Sick of Myself review – outrageous satire will make you laugh with disgust
Norwegian director Kristoffer Borgli spins a fearless rom-com about a woman who chooses to engineer her own self-destruction
In Kristoffer Borgli’s Sick of Myself, everyone’s a bad person. Twenty-something year old Signe (a splendid Kristine Kujath Thorp, whom we know from Ninjababy) dreams of unconditional admiration, sympathy, and fame. Tired of living in the shadow of her self-involved boyfriend Thomas (relative newcomer Eirik Sæther), she is now dead set on out-performing him just as his artistic career seems to take off.
He may steal chairs for his art installations, and they might con their way into smuggling out the top-shelf bottle of wine in a fancy Oslo restaurant, but Signe is anything but careful with what she wishes for. Faking a nut allergy, or walking home with her bloodied clothes after a bleeding woman clings to her for help, our unlikeable protagonist seizes every opportunity to be the centre of attention. The word “narcissist” gets thrown around in conversation early on, essentially giving away the film’s verdict towards its characters.
But Borgli doesn’t want to make it simple for the audience. Quite the opposite, he – as writer-director and editor – and cinematographer Benjamin Loeb (After Yang, Mandy) hold nothing back as they reveal Signe’s descent down the body-horror rabbit hole. Popping some dodgy Russian pills, she makes herself ill with an unknown disease. Through their various stages of deformity, her face and body not only get her what she wants – pathological amounts of attention – but they also betray her. Thankfully, there are plenty of content warnings to preempt how horrendous the self-harm can get, but the most troubling thing about Sick of Myself is that it will make you laugh with disgust. Think Ruben Östlund, but carnal and grotesque.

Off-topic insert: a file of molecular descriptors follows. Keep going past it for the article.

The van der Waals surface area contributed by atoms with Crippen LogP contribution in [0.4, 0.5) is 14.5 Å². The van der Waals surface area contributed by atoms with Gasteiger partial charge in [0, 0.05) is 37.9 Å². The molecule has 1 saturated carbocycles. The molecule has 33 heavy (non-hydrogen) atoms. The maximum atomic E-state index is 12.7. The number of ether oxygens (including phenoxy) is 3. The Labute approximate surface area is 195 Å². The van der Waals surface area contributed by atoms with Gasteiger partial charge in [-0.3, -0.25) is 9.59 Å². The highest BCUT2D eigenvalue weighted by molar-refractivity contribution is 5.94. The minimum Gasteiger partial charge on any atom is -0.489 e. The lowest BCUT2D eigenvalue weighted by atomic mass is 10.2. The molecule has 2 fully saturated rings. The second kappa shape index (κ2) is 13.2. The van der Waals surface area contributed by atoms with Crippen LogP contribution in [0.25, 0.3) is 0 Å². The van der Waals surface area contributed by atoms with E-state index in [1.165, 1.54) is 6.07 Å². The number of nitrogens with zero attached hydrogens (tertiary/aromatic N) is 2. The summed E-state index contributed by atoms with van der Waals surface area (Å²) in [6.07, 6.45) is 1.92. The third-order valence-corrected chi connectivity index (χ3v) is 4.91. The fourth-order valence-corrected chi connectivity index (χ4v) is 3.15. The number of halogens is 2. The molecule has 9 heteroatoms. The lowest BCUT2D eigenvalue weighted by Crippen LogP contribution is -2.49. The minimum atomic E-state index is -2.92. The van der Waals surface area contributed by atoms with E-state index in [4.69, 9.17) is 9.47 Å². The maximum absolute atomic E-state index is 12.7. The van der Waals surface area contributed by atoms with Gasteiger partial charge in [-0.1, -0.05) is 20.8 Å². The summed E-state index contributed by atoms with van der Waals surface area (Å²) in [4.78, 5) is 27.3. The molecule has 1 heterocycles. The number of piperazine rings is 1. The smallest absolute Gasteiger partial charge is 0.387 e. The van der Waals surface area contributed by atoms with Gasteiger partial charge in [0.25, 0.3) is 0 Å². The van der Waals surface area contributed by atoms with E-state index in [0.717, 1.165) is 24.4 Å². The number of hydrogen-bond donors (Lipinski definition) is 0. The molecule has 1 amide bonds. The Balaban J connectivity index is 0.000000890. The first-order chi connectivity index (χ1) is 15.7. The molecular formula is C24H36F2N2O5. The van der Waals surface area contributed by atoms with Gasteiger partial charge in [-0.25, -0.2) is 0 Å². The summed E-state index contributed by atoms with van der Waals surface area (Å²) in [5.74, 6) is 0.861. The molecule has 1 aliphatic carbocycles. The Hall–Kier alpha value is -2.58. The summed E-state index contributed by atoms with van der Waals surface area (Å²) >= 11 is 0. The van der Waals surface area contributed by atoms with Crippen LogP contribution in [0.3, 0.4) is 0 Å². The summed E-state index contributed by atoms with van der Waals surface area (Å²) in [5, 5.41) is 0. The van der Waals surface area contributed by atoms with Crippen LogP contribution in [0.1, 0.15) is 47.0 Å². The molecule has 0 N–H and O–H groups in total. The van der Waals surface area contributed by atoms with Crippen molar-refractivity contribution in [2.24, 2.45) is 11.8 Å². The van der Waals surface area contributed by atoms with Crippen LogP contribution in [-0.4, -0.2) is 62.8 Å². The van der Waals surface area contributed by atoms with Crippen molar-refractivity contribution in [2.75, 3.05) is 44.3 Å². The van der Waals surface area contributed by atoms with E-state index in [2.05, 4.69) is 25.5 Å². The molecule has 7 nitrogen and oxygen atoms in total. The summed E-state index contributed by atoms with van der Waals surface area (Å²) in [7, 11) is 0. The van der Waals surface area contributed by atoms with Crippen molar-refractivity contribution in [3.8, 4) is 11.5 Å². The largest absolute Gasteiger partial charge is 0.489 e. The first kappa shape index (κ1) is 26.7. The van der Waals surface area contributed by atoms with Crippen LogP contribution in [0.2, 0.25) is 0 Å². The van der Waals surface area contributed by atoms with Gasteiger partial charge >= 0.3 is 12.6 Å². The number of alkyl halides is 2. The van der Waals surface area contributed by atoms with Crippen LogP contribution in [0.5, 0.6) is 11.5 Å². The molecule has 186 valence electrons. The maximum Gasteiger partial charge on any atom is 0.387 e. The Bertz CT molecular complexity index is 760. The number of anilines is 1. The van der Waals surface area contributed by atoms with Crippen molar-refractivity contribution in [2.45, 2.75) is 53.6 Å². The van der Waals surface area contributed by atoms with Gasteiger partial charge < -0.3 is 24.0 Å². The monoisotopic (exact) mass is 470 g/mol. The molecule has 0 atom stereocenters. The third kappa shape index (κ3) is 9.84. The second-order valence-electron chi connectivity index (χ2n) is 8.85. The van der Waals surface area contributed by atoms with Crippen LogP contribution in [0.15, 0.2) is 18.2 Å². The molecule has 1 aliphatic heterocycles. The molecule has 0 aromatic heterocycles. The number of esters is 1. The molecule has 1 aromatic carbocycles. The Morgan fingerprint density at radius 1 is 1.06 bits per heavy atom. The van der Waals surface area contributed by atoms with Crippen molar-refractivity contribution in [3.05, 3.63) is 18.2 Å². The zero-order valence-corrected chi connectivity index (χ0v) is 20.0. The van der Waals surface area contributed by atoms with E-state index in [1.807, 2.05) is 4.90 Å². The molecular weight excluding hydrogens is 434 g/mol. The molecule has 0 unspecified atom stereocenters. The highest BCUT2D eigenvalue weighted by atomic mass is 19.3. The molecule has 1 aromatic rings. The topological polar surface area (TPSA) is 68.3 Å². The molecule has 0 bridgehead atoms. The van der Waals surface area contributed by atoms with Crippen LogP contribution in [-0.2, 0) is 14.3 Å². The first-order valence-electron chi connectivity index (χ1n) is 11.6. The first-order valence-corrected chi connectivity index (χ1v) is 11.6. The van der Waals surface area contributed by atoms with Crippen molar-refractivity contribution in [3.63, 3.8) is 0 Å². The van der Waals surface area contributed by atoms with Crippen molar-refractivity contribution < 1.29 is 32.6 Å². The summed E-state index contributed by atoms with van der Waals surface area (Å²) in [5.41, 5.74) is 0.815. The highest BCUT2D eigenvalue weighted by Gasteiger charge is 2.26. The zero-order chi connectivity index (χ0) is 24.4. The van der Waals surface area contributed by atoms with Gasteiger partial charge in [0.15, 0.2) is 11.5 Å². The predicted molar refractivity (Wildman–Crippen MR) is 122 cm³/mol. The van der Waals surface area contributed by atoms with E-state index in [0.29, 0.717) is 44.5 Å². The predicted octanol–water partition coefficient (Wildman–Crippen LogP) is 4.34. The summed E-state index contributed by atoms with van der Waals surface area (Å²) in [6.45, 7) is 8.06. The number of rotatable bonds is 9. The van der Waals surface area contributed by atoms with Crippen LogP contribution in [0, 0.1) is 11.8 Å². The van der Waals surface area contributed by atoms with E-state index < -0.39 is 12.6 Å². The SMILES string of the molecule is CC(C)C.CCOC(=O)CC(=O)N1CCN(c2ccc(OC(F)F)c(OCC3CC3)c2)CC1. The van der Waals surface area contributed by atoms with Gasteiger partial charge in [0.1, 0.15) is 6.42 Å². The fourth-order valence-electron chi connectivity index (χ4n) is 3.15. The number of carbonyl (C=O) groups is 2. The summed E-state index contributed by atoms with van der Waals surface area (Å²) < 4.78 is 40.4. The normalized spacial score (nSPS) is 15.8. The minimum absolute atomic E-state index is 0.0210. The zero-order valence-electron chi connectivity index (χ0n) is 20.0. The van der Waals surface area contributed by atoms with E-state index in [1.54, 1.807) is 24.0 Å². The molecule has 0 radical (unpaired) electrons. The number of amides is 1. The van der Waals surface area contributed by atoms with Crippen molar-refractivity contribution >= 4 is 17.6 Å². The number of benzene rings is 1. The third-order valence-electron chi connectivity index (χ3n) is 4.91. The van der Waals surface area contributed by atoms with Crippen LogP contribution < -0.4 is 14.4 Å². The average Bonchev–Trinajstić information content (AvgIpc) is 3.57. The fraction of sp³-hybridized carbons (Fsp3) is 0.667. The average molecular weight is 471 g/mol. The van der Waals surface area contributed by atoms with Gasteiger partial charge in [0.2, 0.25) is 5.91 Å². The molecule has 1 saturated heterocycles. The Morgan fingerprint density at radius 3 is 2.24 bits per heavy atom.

The film is both brutally funny and funnily brutal, for what can be seen as distasteful is also just the right pang in the thick skin of white middle class privilege. The Oslo cultural scene was also satirised in a more measured way by Joachim Trier in The Worst Person in the World, a suitable double-bill companion to Sick of Myself. Not only do the two films share producer's input and appearances by star/doctor Anders Danielsen Lie, but both their main characters are equally drifting, young millennial women. Being released after the enormous success of its toned-down Norwegian predecessor, Sick of Myself is not such an easy pill to swallow. The comparisons will haunt this fresh and ballsy new film, and will emphasise its self-contained world.
But what makes it all very watchable is the clever and often biting dialogue, paired with just the right amount of visual intervention – slow zooms and muted sound mixing to stylise a provocatively banal scene – turning Sick of Myself into a smart, but scary ordeal. Abandon all hope for realism here (is it really possible for two narcissists to be in a relationship?), and just revel in its fiction: outrageous, often unsightly, but always fearless.
Sick of Myself is released in UK cinemas on 21 April.Where to watch